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Throwback Alert! Katy Perry Shares An EPIC ’90s Pic Of Her As An Awkward 13-Year-Old!

Such a fun old photo!!!!!

Katy Perry decided to let loose a little bit last night, showing off a VERY old pic of her as a 13-year-old “wannabe popstar” on her Instagram account, and we can’t even believe what she looked like as a kid!

Related: Paddle Board Romance For Katy And Orlando…!

On Friday evening, Perry produced the nostalgic pic, taken right around 1997 and definitely a perfect look at that classic late-90s nostalgia that we’ve all come to know and love!!

Ch-ch-check it out (below)!!!

13 year old me. Wannabe popstar. ❤️A post shared by KATY PERRY (@katyperry) on Sep 8, 2017 at 11:54pm PDT

Amazing!!!!

Who knew that this girl would turn into one of the most famous pop stars in the world?!

You’ve gotta start somewhere right??

What do U think of this pic, Perezcious readers?! Let us know your thoughts in the comments (below)!!!

Tesla extends the range of cars to help owners escape Irma

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The extra juice is good for about 30 or 40 miles of range.

Continue reading Tesla extends the range of cars to help owners escape Irma

Tesla extends the range of cars to help owners escape Irma originally appeared on Autoblog on Sat, 09 Sep 2017 17:47:00 EDT. Please see our terms for use of feeds.

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Wait A Minute — Kim Kardashian Just Hit Pause On Her Family’s Surrogate News! WTF?!

Time for Kim Kardashian West to get real about her family and the surrogacy news that has popped up this week!

The KUWTK star stepped out for Harper‘s BAZAAR event at The Plaza Hotel during New York Fashion Week on Friday night, and Kim got real about the supposed surrogate she and Kanye West have hired!

Related: Is Kim Kardashian A Feminist?!

Speaking to E! Online, Kim said:

“I’ve definitely seen a lot of things, we’ve never confirmed anything. So, I think when we’re ready to talk about it we will, and I think it’s super invasive when people are just… So many details out there, and like I’ve never heard this, I’ve never heard this. Like whatever. We have not confirmed it, and that’s that. I’ll let you know when we’re ready.”

Whoa!!!

So are they not reaching out to work with a surrogate?! Or is it just that the surrogate news is true and specific details are wrong??

Definitely an interesting thing for her to say and set the record straight…

Guess we’ll see soon enough what she means!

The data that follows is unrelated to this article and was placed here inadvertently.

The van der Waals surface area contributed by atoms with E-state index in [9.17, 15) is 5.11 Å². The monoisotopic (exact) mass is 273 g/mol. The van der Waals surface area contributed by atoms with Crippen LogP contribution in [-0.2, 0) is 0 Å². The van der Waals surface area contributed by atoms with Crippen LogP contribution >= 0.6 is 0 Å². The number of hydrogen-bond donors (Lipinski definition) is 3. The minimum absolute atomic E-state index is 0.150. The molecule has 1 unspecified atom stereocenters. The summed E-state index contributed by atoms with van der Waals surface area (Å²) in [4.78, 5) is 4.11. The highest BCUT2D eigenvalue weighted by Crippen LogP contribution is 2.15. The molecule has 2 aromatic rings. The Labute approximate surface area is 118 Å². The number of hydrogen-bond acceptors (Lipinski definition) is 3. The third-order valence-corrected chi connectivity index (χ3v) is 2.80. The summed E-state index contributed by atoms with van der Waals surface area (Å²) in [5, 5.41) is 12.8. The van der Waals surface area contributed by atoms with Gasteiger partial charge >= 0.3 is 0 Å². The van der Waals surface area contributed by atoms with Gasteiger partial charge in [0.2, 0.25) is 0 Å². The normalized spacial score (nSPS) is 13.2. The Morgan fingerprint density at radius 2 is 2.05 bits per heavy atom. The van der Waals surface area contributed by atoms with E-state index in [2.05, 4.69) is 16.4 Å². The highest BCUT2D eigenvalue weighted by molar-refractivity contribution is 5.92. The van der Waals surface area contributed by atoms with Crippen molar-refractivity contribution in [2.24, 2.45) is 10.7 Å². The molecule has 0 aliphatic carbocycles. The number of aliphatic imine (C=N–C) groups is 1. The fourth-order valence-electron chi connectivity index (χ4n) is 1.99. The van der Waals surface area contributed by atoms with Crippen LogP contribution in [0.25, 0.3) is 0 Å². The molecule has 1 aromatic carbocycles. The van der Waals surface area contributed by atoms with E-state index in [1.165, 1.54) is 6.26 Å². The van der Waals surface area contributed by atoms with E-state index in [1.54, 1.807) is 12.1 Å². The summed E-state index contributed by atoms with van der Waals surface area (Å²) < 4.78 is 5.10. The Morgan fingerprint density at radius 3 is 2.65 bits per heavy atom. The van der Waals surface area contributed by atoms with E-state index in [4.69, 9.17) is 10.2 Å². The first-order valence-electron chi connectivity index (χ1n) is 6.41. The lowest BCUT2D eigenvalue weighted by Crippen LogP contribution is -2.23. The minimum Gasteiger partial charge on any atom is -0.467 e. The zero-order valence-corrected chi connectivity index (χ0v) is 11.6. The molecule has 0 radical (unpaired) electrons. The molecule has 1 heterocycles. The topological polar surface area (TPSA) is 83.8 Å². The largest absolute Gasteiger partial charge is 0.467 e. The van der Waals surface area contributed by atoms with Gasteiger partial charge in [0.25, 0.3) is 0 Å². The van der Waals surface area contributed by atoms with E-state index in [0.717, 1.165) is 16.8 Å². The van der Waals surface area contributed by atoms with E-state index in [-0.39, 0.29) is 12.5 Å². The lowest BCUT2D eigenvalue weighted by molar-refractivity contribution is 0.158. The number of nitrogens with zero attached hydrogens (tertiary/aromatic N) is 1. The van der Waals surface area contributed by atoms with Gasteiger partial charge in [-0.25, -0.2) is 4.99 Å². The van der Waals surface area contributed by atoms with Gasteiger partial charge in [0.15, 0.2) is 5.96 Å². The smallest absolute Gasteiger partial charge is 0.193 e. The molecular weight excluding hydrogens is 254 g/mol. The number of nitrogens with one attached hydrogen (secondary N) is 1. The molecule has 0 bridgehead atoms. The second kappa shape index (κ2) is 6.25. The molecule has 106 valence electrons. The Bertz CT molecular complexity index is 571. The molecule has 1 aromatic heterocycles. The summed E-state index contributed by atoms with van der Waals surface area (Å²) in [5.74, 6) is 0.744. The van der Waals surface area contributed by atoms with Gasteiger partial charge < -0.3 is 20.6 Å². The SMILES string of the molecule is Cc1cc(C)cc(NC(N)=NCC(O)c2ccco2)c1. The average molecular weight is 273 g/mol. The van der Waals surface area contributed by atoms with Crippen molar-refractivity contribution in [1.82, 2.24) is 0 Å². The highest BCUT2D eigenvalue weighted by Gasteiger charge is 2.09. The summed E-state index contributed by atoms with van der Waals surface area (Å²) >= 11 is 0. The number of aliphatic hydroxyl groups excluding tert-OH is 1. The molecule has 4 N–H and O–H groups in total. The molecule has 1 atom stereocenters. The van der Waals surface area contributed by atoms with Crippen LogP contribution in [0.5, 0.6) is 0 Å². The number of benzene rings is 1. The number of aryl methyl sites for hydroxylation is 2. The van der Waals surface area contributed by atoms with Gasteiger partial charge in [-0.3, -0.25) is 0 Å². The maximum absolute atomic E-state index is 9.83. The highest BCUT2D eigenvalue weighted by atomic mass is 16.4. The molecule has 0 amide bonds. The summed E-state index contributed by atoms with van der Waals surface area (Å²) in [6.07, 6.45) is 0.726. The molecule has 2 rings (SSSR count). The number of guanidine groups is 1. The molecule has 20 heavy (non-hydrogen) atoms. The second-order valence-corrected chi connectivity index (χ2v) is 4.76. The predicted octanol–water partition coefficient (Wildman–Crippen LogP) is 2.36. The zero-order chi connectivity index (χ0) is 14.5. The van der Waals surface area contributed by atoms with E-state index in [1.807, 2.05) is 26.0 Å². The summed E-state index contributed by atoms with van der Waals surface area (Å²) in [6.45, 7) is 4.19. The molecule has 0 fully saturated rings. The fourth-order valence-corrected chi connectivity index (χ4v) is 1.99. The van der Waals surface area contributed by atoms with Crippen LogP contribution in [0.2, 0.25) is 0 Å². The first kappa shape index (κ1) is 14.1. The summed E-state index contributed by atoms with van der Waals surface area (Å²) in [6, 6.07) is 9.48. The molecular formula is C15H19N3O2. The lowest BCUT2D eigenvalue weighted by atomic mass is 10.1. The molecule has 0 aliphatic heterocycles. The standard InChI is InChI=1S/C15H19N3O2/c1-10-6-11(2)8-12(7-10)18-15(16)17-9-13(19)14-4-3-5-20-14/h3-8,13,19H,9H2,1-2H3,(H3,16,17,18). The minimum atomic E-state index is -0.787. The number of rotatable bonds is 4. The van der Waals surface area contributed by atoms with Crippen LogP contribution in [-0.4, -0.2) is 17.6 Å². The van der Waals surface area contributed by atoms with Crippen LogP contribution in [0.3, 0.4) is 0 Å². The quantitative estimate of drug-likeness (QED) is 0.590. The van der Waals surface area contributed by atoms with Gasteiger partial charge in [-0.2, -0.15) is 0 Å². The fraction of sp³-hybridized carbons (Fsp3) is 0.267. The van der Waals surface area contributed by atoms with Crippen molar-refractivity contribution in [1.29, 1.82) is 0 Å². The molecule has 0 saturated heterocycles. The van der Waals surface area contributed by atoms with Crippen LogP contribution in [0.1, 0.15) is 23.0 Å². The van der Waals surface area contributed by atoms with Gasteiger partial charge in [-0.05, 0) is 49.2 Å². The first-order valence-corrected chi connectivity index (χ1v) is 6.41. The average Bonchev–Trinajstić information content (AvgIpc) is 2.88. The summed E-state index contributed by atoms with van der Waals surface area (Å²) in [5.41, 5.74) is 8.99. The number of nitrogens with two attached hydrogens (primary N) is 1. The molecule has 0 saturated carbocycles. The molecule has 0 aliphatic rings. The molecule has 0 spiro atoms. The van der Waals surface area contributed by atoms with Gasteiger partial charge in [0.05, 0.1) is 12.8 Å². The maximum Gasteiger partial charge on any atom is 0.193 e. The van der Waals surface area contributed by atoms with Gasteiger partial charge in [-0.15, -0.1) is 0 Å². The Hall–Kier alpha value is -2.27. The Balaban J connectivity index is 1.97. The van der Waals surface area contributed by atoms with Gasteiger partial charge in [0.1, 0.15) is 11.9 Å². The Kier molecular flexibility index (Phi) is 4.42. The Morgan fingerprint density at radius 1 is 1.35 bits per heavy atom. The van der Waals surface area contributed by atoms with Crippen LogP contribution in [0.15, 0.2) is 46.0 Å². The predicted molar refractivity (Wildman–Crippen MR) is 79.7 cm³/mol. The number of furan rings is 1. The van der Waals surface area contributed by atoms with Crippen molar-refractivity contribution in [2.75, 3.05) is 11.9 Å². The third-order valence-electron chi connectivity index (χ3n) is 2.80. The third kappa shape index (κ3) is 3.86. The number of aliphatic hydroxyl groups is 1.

[Image via TNYF/WENN.]

Details Emerge Regarding ‘Face ID’ Setup Process on iPhone X

Facial recognition has been rumored to be replacing Touch ID entirely on the OLED iPhone X, and today developer Guilherme Rambo shared a few glimpses into the setup process of the all-new “Face ID” feature.



Rambo tweeted the settings and preference screen for Face ID, where you can choose to use Face ID for iPhone Unlock, iTunes and App Store, and Safari Autofill. Apple Pay is missing from the page, but Rambo noted that it’s most likely because he’s using a Brazilian Apple ID and Apple Pay isn’t available in Brazil.



Images via @_inside






Once you tap “Enroll Face,” iOS will ask you to gently move your head around in various directions and as you do a piece of the user interface will respond by filling in a circle surrounding your face. Once the scan is complete, your face will be enrolled in Apple’s new biometric security software and will be able to unlock the iPhone X, authenticate the purchase of apps, and more.



In another video, Rambo recorded a separate piece of UI related to Face ID that he described as “authenticating with Face ID.” This is expected to be another step in Face ID’s setup process, but Rambo pointed out that he’s “not sure” there will be a camera preview in the final version of the software. He did say that the smiley face glyph and rotating sphere animation will be parts of Face ID to some extent.






In a series of leaks related to the HomePod firmware that happened earlier in August, a few strings of code suggested that the iPhone X will be able to scan your face even when the device is lying flat on a table. Apple is preparing Face ID to be “quicker, more secure, and more accurate than Touch ID,” according to Mark Gurman, and the biometric security feature is expected to be one of the flagship features focused on during the September 12 event keynote.

Related Roundup: iPhone X